What do the horizontal and vertical axes represent in a KDE plot?


In the context of this exercise, what do the horizontal and vertical axes represent in a KDE plot?


For this lesson, the KDE plots we work will be using univariate data. So, only one of the axes will represent actual values in the data.

The horizontal or x-axis of a KDE plot is the range of values in the data set. This is similar to the x axis for histograms.

The vertical or y-axis of a KDE plot represents the Kernel Density Estimate of the Probability Density Function of a random variable, which is interpreted as a probability differential. The probability of a value being between the points x1 and x2 is the total shaded area of the curve under the two points.


what y axis number mean?

the y-axis is the probability density function

What is Probability Density Function

frequency in layman term

Okay so the replies here seem rather curt.

The X values are simple, simply the values we pass. Remember that the values are only one dimensional so basically the range over which they occur. If the data were 1 3 5 4 3 6 4 9 7 5 4 7 6 6 2 5 4 4 6 5 8 or something like that, the X values would be from 1-10

The Y values here represent the probability that a given X value will be at that range. If you don’t understand probability distributions, you can do some reading more in depth here. But basically it should be “normalized” which means that if you add up all the probabilities for all the X values it should equal 1, meaning 100% that it will fall under the curve.

Understanding this involve calculus so if you don’t know that, just know that calculating the area from a given x to another x under the curve will be the total probability that an X value falls in that range. When we talk about confidence intervals, we mean that we want the X values that will make the total area 0.95 or a 95% chance that a given new value will appear within that range.

This is the foundation of a lot of statistics and getting this idea solid is crucial for understanding lots of data analysis and pretty much all modeling.


Hey, thanks for the explanation. I still don’t understand how this is a lot different to a histogram, where the Y values in a histogram represent the frequency that x falls within a given range (bin). Histograms can also be normalised. So what’s the real advantage of using a KDE plot of X vs PDE over a super smooth, normalised, histogram (with fine bins)?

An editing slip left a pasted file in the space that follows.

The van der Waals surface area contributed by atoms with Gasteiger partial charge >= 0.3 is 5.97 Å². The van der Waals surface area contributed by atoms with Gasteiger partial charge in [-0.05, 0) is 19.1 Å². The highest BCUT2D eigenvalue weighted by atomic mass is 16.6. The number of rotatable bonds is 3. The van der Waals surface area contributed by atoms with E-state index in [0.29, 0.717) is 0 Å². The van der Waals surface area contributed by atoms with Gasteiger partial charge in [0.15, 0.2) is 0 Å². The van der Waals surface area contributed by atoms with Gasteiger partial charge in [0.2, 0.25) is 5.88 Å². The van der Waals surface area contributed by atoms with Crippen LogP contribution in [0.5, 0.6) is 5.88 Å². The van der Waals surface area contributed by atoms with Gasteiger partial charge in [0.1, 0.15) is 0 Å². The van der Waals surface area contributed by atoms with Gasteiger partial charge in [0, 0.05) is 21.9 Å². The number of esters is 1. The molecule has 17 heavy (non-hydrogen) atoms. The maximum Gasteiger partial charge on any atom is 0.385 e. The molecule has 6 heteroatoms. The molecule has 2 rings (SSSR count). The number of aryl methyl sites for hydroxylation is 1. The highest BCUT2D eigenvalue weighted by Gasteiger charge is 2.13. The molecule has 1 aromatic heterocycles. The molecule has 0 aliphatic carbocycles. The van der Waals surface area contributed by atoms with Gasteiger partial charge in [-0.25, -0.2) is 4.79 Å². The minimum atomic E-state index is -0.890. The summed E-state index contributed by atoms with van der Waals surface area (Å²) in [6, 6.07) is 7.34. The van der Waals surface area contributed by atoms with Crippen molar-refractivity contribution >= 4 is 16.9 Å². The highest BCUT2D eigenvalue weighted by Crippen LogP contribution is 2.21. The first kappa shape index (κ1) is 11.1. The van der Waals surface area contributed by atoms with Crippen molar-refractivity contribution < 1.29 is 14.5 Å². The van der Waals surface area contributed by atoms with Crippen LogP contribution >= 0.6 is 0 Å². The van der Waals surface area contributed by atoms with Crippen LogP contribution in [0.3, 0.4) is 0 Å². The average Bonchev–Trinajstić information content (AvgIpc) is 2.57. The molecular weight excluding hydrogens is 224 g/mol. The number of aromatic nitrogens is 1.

I gave KDE plots vs histograms a quick google and was a little bit traumatised by the amount of hairy maths involved in various links that try to explain the difference. I guess the topic is just really complicated?

Below is my amateur understanding. If this was wrong please point it out to me so that I learn!

To me it looks like the concept of resolution would be a good analogy.

Let’s say a certain edge is jagged and has serrations(teeth, in simpler terms). However, the size of the serrations are different, some large and some small.
You might be tasked with counting the number of serrations.

Taking a picture of that edge at a low resolution, we would be able to make out easily the large serrations but fail to count the small ones, or even to realize that small ones exist. Taking a picture at high resolution, we would be able to see that there are actually small serration that we had previously not noticed and add that to the count, and then we can increase the resolution to see if we can find yet more smaller serrations until we feel like it is no longer necessary to look for even smaller ones.

We can think of the number of bins of the histogram as its resolution. But what exactly is the resolution of a KDE, where are the bins?
A related term to differential is infinitesimal, portmanteau of “infinitely small”. The KDE tries to estimate what it thinks the histogram would look like if the bins of the histogram was of infinitely small width, which means how the histogram would look like at infinite resolution.

This is why use KDE as opposed to just histogram with many bins as to make it fine. It doesn’t just make the number of bins high but shows you how it looks like when we approach infinity of the number of bins.

It will allow us to identify even minute bumps and peaks and valleys in the outline of the univariate dataset’s distribution, as if the resolution was infinite.

Additional Recommended Research:
To see how “infinite bins” is really a thing that calculus does, try reading about Simpson’s Rule and Trapezoidal Rule for estimating area under a curve, which involves placing a finite number of bins under the curve in the given interval. And then integral calculus comes along and does what Simpson’s Rule and Trapezoidal Rule does but with infinite number of bins.

histogram is to Simpson’s Rule as KDE is to Integration